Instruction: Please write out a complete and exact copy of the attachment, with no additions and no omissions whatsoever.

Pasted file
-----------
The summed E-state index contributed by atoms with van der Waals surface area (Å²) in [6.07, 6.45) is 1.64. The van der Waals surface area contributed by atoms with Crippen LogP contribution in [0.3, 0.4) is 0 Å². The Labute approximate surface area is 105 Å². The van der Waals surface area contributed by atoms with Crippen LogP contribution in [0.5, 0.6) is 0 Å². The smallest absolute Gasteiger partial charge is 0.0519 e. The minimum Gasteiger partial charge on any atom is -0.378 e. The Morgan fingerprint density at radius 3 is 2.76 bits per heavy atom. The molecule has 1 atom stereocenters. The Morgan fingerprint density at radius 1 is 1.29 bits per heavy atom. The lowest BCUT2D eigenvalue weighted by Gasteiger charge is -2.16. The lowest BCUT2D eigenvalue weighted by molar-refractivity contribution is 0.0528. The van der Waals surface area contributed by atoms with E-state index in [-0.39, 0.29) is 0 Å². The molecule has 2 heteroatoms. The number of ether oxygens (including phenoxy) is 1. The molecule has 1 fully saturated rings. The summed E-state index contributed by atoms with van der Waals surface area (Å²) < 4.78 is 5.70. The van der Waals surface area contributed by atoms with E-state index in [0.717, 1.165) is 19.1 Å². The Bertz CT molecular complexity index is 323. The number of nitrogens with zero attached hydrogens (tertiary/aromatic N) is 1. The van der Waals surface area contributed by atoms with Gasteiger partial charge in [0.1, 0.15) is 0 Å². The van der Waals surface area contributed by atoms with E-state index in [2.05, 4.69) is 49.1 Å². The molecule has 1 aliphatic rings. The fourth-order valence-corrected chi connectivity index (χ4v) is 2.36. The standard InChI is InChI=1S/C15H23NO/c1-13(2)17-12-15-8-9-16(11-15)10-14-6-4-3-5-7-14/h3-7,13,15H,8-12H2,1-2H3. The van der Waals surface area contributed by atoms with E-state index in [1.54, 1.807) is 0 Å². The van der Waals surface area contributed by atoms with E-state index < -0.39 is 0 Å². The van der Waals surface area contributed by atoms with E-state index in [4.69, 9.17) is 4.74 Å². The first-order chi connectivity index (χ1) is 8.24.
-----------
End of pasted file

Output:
The summed E-state index contributed by atoms with van der Waals surface area (Å²) in [6.07, 6.45) is 1.64. The van der Waals surface area contributed by atoms with Crippen LogP contribution in [0.3, 0.4) is 0 Å². The Labute approximate surface area is 105 Å². The van der Waals surface area contributed by atoms with Crippen LogP contribution in [0.5, 0.6) is 0 Å². The smallest absolute Gasteiger partial charge is 0.0519 e. The minimum Gasteiger partial charge on any atom is -0.378 e. The Morgan fingerprint density at radius 3 is 2.76 bits per heavy atom. The molecule has 1 atom stereocenters. The Morgan fingerprint density at radius 1 is 1.29 bits per heavy atom. The lowest BCUT2D eigenvalue weighted by Gasteiger charge is -2.16. The lowest BCUT2D eigenvalue weighted by molar-refractivity contribution is 0.0528. The van der Waals surface area contributed by atoms with E-state index in [-0.39, 0.29) is 0 Å². The molecule has 2 heteroatoms. The number of ether oxygens (including phenoxy) is 1. The molecule has 1 fully saturated rings. The summed E-state index contributed by atoms with van der Waals surface area (Å²) < 4.78 is 5.70. The van der Waals surface area contributed by atoms with E-state index in [0.717, 1.165) is 19.1 Å². The Bertz CT molecular complexity index is 323. The number of nitrogens with zero attached hydrogens (tertiary/aromatic N) is 1. The van der Waals surface area contributed by atoms with Gasteiger partial charge in [0.1, 0.15) is 0 Å². The van der Waals surface area contributed by atoms with E-state index in [2.05, 4.69) is 49.1 Å². The molecule has 1 aliphatic rings. The fourth-order valence-corrected chi connectivity index (χ4v) is 2.36. The standard InChI is InChI=1S/C15H23NO/c1-13(2)17-12-15-8-9-16(11-15)10-14-6-4-3-5-7-14/h3-7,13,15H,8-12H2,1-2H3. The van der Waals surface area contributed by atoms with E-state index in [1.54, 1.807) is 0 Å². The van der Waals surface area contributed by atoms with E-state index < -0.39 is 0 Å². The van der Waals surface area contributed by atoms with E-state index in [4.69, 9.17) is 4.74 Å². The first-order chi connectivity index (χ1) is 8.24.